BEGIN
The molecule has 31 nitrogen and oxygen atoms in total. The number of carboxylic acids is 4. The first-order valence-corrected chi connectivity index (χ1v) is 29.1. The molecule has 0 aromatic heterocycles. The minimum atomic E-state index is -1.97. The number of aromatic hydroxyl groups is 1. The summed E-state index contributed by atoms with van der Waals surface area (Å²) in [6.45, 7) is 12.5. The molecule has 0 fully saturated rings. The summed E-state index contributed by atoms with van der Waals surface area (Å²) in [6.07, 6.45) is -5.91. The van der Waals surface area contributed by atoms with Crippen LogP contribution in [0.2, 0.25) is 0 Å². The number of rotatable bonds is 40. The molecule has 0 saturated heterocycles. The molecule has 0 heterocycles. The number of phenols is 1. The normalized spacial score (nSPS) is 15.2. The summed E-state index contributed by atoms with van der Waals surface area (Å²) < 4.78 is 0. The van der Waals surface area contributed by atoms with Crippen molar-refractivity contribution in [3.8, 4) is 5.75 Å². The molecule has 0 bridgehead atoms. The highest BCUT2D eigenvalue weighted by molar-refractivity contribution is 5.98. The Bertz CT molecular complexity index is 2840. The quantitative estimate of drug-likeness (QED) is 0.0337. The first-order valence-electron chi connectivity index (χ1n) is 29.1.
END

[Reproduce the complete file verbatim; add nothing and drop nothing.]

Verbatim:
The molecule has 31 nitrogen and oxygen atoms in total. The number of carboxylic acids is 4. The first-order valence-corrected chi connectivity index (χ1v) is 29.1. The molecule has 0 aromatic heterocycles. The minimum atomic E-state index is -1.97. The number of aromatic hydroxyl groups is 1. The summed E-state index contributed by atoms with van der Waals surface area (Å²) in [6.45, 7) is 12.5. The molecule has 0 fully saturated rings. The summed E-state index contributed by atoms with van der Waals surface area (Å²) in [6.07, 6.45) is -5.91. The van der Waals surface area contributed by atoms with Crippen LogP contribution in [0.2, 0.25) is 0 Å². The number of rotatable bonds is 40. The molecule has 0 saturated heterocycles. The molecule has 0 heterocycles. The number of phenols is 1. The normalized spacial score (nSPS) is 15.2. The summed E-state index contributed by atoms with van der Waals surface area (Å²) < 4.78 is 0. The van der Waals surface area contributed by atoms with Crippen molar-refractivity contribution in [3.8, 4) is 5.75 Å². The molecule has 0 bridgehead atoms. The highest BCUT2D eigenvalue weighted by molar-refractivity contribution is 5.98. The Bertz CT molecular complexity index is 2840. The quantitative estimate of drug-likeness (QED) is 0.0337. The first-order valence-electron chi connectivity index (χ1n) is 29.1.